Even after he was assigned to the bomb squad, Hackett was never able to participate fully. At his first practice session, the bomb squad commander—Sergeant Cauffman—had Hackett sit at a desk while others participated in the training. Hackett tried to attend another session, but the other officers on the bomb squad drove away when they saw him. Hackett called Cauffman to confirm the time of the practice, but he received no response and left. And unlike other officers who started at the same time he did, Hackett did not receive an office key or materials explaining the process for attending the FBI's Hazardous Device School. Word had spread that Hackett was placed on the bomb squad because of his complaints. Other officers resented the fact that someone had to be removed to make room for him. One of the officers at risk of losing his spot on the bomb squad posted on Facebook that Hackett was a “Blue Falcon,” which we are told is military slang for “buddy f****r.”
Hackett felt that he was unfairly excluded from bomb squad training because he stood up for his rights against discrimination based on his military service. He voiced these concerns to the human resources department and the chief of police. When the human resources department began investigating, Hackett's direct supervisor told him that he should not attend bomb squad practices while the investigation was pending. Soon thereafter, bomb squad practices were limited to certified technicians, meaning that Hackett would be unable to participate. Hackett never attended another bomb squad training.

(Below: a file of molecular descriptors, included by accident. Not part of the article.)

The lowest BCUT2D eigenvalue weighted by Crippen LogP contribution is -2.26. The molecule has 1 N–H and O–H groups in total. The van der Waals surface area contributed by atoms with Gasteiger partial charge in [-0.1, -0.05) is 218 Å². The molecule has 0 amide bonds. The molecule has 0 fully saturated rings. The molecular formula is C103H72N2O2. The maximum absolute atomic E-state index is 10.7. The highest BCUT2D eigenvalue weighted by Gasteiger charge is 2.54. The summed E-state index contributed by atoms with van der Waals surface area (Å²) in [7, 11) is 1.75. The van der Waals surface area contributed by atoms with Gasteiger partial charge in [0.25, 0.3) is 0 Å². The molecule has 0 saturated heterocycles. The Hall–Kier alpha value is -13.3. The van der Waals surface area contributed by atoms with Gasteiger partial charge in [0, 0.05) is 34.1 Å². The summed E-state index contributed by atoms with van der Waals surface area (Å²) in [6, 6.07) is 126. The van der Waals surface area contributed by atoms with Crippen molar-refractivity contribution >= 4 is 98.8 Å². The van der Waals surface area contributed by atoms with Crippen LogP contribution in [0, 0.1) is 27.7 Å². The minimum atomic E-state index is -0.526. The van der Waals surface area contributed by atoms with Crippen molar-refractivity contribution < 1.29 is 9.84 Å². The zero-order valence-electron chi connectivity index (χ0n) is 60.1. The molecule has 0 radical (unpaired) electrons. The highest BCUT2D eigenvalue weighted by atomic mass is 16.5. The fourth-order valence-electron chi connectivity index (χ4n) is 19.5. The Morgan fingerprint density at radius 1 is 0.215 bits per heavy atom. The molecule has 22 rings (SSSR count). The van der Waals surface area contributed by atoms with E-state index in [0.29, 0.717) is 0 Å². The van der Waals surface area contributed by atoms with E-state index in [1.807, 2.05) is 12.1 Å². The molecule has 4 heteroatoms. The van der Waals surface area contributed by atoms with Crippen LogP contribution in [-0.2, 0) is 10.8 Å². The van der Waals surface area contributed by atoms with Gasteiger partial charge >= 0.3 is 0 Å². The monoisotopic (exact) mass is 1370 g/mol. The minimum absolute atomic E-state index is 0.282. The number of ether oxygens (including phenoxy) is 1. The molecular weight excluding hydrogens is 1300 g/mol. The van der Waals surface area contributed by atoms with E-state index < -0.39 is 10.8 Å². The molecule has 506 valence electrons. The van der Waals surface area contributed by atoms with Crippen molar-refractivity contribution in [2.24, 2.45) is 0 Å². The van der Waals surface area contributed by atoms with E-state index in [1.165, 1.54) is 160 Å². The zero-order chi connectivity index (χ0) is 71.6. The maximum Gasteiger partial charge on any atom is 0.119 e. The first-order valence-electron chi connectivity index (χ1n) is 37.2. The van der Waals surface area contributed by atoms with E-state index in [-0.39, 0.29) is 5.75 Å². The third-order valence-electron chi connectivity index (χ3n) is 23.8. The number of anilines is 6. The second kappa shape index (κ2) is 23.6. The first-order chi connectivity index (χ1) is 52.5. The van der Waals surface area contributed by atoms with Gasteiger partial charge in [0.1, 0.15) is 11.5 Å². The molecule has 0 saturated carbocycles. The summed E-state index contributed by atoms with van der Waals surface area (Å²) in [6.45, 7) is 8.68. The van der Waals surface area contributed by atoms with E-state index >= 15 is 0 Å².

In 2015, at roughly the same time as the bomb squad conflict, Hackett applied for a promotion to patrol sergeant. Hackett was deployed with the Air National Guard when applicants were scheduled to interview and submit samples of their “best work.” The police department moved Hackett's interview to accommodate him. Because of his deployment, however, Hackett was unable to submit his work sample until several days after the interview. The police department ranked the applicants based on their interviews and work samples, but the ranking was done before Hackett's work sample was on file. Hackett was ranked sixth, and only the top three applicants would be recommended for promotion. But two of the candidates ranked above him were disqualified, and Hackett would have been among the top three remaining candidates if his late work sample score had been added to the initial score. Hackett, however, was not among the three candidates recommended to the chief of police for promotion.
B. District Court Proceedings
Hackett sued the city alleging unlawful discrimination on the basis of military status in violation of the Uniformed Services Employment and Reemployment Rights Act, 38 U.S.C. § 4301 et seq. He alleged that the city retaliated against him by excluding him from the bomb squad and discriminated against him by failing to promote him to sergeant because of his military deployment.